Chew: ‘If you look at property and education, it’s not too different from banking.’
Former OCBC banker adjusting to life in education and property with Paramount
AFTER spending over two decades in finance, Paramount Corp Bhd group chief executive officer Jeffrey Chew describes his sudden shift into education and property last July as “wearing a different jersey on a different pitch”.
“Instead of being on a hockey pitch, I’m now on a football field. If you look at property and education, it’s not too different from banking.
“At the end of the day, we have consumers as customers and it’s about how you develop and sell your products to them,” the former high profile banker tellsStarBizWeek.
Paramount’s core business is property development, with its portfolio including Kedah’s first gated and guarded residential development Bandar Laguna Merbok and the live-and-learn Paramount Utropolis integrated mixed development, anchored by the new KDU University College campus, in Glenmarie, Shah Alam.
It also owns the KDU Education Group, which is a complete education services provider for primary, secondary (both national and international curriculums), undergraduate and post-graduate levels, namely the Sri KDU schools, KDU University College and KDU College Penang.
Chew says that having spent the past 11 years at CEO level in banking, he has gained a strong understanding of the property and education industries while dealing with property developers and education players.
Having been on the lending side for so many years, the former OCBC Bank (M) Bhd chief executive says that he thought it was “about time to actually see the other side of the fence”.
He notes that besides Paramount’s exciting growth prospects, he had also chosen to venture into these two specific industries because education and property are two vital investments that people make in their lives.
Chew, an accountant by training, strongly believes that Malaysia needs to produce better graduates that have strong potential in the workforce so it can compete with the rest of the world.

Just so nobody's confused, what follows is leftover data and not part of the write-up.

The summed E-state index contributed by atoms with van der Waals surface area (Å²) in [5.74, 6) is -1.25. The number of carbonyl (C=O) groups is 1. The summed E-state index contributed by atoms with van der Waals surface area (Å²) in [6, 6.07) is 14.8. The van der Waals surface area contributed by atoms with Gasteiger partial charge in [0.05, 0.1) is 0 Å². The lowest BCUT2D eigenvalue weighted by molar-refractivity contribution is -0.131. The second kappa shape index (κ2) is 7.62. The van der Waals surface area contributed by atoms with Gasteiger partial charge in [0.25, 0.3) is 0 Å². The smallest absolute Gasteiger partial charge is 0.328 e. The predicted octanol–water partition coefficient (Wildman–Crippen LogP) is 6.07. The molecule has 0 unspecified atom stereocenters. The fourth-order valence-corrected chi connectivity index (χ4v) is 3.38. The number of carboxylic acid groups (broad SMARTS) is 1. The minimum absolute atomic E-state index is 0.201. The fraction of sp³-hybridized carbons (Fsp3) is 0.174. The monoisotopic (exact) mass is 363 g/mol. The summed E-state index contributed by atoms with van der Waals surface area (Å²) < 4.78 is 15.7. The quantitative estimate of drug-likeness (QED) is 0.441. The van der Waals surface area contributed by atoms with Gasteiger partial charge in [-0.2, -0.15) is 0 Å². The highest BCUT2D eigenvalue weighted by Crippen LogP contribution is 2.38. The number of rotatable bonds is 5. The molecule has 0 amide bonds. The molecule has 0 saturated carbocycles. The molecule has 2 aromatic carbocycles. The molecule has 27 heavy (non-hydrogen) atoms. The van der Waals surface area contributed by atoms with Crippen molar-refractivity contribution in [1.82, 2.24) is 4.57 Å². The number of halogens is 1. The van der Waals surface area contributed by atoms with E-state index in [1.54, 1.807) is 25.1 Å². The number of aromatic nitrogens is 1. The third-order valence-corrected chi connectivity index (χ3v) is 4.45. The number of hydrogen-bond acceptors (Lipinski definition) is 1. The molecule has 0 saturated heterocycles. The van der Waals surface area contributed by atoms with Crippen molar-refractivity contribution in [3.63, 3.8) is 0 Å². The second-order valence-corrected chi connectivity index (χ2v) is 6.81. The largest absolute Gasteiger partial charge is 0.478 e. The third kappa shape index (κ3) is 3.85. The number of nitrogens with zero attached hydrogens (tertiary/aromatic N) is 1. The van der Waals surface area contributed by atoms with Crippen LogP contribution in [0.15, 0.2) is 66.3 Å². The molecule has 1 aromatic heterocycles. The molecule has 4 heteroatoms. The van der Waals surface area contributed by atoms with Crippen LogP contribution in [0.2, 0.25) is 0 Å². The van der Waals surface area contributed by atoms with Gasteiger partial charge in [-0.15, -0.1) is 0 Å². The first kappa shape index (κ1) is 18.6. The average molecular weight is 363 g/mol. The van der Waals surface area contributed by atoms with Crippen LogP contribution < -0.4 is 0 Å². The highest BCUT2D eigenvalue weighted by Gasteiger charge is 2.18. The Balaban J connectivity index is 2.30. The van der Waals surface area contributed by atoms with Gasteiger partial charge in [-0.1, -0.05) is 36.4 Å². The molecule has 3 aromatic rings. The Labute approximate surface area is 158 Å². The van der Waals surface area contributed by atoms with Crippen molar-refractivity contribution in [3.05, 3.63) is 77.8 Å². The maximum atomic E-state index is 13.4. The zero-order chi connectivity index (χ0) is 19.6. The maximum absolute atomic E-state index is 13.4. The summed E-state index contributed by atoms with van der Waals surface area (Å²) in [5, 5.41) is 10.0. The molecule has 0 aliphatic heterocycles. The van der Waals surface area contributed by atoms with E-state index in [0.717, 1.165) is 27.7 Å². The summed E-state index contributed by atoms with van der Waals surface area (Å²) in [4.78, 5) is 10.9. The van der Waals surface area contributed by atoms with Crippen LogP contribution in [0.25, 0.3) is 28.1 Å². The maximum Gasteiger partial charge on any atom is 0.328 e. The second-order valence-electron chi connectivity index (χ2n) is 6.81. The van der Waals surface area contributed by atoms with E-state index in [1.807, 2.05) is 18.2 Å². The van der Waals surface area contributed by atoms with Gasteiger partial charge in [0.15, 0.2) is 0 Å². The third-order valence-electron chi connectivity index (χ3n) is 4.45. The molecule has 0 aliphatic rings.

“So with my involvement, at least I can say ‘hey, I had a hand in it’ in terms of nation building and development of talent in Malaysia.
“As for property, I have always been intrigued about how it works and now I have the chance to get my hands dirty and mould and craft the product myself,” he says.
He also adds humorously, “And I think I’m young enough (to have made the shift). Some of my colleagues tell me that it will be very difficult when I hit 50, so I better catch the opportunity with the little bit of window I have left.”
Chew, who is targeting annual double digit growth from 2015 to 2019, took over the helm at Paramount on July 1 after the company was without a CEO since its former CEO Chan Say Yeong suddenly resigned in mid-April 2013 without giving any reason.
The company reported a net profit of RM10.1mil for its fourth quarter ended Dec 31, 2014, down 29.7% from RM14.4mil a year earlier, which it attributed to lower contributions from its property and education divisions.
Revenue rose 16.4% to RM157.7mil from RM135.4mil. Paramount’s full-year net profit and revenue amounted to RM62.5mil (up 16.8% from RM53.5mil) and RM510mil (down 0.4% from RM512.1mil) respectively.
Chew says one of his immediate priorities after coming onboard was to increase enrolment figures for its tertiary education programmes, which had dropped to 3,622 in 2013 from 4,737 in 2012.
Following his strategy to rebuild Paramount’s sales and marketing capabilities, he notes that final enrolment figures for 2014 had come in at a healthier total of 4,834 students.
“We are pushing for a very aggressive growth rate and are looking at a growth of 20% or more for 2015. We are targeting an increase of 1,000 students,” he says.
He also notes that his entry into Paramount came at a time when the property market had slowed and sales were not as robust as those seen in 2012 and 2013, necessitating the need for a stronger sales force as well.
As a strategic move, he says that the company has shifted into performance-driven compensation, including its Long Term Incentive Plan (LTIP) and using key performance indicators to promote excellence from top management downwards.
“The calculation of performance shares will not be just at company level but also goes down to division performance. It doesn’t mean that everybody will get rewarded if the group does well; it will also have to be your own division delivering the numbers promised to the board,” he says.